My friend had an electrician come to his house to repair a
light set on a post in his front yard.
The light is set up on a brick post. The electrician ran white romex
from where it comes out of the front of his house (behind some bushes)
along the corner of the garden (buried under the dirt) and up the side of this
brick post into the bottom of the lamp.
He lives in Nassau County, Long Island, NY. Is anyone familiar with
electrical code there? Besides it looking crappy to have this white wire
running along an otherwise nice-looking garden, it seems to be a potential
hazard when the gardener comes and cuts this wire with his tools, lawnmower,
Assuming this is not legal, how should it have been done?
This is Turtle.
Hey Art , they have a word for this in the world and it's call a hack. They
don't care a long as they get paid. There is Licenced Hacks and Licenced
Professionals. You talking about a professional and he got a Hack.
I am not real clear on exactly how the wire ran, but it has to be buried
deeply and/or enclosed in conduit.
You seem to imply that it ran along the surface of the ground and the
bricks; and that can't be right.
And it doesn't matter what he paid for it, the electrician shouldn't do poor
work to meet a budget!
Unless it's a low-voltage installation...
At least one violation of the National Electrical Code here: the cable must be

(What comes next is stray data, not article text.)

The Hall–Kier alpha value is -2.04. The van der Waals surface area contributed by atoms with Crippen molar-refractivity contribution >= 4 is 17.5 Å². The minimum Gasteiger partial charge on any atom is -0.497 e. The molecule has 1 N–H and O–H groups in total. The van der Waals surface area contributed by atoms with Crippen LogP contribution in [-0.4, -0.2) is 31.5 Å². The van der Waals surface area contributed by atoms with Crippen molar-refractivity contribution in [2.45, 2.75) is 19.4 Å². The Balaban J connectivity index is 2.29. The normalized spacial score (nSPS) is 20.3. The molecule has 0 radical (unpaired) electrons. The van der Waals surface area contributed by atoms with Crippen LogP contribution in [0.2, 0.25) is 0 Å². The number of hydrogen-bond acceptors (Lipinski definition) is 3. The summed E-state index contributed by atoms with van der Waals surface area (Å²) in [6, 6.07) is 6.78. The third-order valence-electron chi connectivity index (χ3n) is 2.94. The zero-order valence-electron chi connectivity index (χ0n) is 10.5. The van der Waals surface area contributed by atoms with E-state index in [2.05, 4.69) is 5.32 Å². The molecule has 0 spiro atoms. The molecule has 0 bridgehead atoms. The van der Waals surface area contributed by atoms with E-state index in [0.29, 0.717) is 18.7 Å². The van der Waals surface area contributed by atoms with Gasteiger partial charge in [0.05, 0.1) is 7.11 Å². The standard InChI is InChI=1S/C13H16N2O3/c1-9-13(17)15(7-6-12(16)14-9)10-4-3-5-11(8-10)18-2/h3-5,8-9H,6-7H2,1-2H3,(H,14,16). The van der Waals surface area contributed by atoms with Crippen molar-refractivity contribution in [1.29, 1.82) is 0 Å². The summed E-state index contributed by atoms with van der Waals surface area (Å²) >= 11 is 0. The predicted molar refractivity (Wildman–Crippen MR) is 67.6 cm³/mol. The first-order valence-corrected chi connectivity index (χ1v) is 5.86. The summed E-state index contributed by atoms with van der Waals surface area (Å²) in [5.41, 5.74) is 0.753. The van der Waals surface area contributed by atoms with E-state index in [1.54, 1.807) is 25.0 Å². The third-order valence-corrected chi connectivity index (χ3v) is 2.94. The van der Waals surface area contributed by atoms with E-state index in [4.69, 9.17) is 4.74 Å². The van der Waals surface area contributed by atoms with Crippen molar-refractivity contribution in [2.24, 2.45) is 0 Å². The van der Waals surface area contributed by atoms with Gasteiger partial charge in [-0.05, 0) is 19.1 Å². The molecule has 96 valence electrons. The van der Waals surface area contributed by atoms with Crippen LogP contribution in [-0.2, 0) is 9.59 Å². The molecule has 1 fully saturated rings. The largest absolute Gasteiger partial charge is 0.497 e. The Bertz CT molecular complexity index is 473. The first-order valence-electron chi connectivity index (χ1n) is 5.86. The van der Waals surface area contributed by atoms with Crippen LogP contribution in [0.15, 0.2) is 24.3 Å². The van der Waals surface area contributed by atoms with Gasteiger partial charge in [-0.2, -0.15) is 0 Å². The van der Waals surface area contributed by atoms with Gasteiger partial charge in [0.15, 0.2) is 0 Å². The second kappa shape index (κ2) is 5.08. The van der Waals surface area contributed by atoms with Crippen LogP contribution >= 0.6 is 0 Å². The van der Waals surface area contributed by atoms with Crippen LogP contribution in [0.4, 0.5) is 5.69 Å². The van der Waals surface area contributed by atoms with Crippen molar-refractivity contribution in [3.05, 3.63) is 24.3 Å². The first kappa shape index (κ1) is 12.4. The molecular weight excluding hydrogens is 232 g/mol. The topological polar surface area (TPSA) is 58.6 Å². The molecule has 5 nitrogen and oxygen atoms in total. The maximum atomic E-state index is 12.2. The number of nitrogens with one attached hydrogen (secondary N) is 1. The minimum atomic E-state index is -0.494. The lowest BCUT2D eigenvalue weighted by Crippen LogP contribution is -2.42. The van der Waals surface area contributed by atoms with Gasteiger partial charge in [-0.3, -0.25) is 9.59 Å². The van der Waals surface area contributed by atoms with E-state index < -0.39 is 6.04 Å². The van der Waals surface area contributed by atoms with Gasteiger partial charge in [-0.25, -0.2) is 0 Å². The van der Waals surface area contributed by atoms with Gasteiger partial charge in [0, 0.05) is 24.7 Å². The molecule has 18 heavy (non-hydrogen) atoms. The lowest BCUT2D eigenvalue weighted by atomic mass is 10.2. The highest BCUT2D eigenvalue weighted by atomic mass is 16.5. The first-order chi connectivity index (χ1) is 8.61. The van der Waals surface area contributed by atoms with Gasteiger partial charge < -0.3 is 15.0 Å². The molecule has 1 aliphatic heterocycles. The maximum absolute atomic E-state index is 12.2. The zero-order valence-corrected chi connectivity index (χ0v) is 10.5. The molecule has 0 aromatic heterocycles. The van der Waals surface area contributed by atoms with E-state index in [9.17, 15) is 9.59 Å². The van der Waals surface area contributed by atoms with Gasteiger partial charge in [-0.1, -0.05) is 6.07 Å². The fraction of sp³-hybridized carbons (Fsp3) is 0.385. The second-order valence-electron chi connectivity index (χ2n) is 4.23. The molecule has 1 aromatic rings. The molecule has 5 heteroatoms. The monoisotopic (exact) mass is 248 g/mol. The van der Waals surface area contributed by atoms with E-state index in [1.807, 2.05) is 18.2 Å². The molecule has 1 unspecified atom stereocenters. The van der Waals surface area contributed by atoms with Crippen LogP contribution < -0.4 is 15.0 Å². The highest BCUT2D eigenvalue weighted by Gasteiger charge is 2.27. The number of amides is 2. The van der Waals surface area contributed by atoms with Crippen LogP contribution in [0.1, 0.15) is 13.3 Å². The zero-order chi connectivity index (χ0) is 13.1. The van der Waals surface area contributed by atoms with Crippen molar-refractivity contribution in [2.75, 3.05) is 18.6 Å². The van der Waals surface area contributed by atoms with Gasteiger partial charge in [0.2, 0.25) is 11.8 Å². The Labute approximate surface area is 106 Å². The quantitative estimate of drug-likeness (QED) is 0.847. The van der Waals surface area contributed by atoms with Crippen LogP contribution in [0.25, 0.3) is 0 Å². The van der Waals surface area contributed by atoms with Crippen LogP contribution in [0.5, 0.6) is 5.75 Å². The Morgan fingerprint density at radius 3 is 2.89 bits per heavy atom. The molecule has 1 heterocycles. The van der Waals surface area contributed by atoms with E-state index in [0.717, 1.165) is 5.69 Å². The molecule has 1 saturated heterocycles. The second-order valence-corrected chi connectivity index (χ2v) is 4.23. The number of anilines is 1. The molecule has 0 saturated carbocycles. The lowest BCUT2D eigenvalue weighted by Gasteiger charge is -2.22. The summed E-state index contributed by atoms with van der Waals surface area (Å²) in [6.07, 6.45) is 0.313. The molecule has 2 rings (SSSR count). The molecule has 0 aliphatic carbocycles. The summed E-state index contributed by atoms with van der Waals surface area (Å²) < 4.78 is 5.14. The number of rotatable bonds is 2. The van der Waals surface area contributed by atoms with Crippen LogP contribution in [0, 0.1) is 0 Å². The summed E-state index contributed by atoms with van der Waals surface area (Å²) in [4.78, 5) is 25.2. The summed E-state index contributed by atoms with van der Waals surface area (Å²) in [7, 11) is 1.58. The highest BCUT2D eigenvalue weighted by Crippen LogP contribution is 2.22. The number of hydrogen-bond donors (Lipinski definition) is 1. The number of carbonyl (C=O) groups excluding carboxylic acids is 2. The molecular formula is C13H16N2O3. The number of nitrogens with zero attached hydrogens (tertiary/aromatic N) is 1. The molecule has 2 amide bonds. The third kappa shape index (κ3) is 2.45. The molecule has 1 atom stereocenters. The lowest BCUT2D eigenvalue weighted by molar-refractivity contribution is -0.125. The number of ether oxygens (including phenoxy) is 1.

protected from physical damage by conduit, wherever it's exposed above ground
(and, IIRC, for at least 12" below the surface too).
There may be another NEC violation, too. NEC does not permit standard romex
cable for underground use. Type UF cable is required for direct burial. Since
UF and romex look somewhat similar, it's possible that the guy actually used
UF. Look at the cable sheath to know for sure. It's marked on there somewhere.
Type NM, NMB, NMC, etc are "romex". If it's Type UF, it will be marked as
Absolutely that's a hazard. It's definitely a violation of the NEC. Whether it
violates local code or not, I can't say. Talk to your local electrical
Type UF cable, protected by conduit at both ends wherever it's above ground or
less than 12" below the surface.
Doug Miller (alphageek at milmac dot com)
How come we choose from just two people to run for president and 50 for Miss
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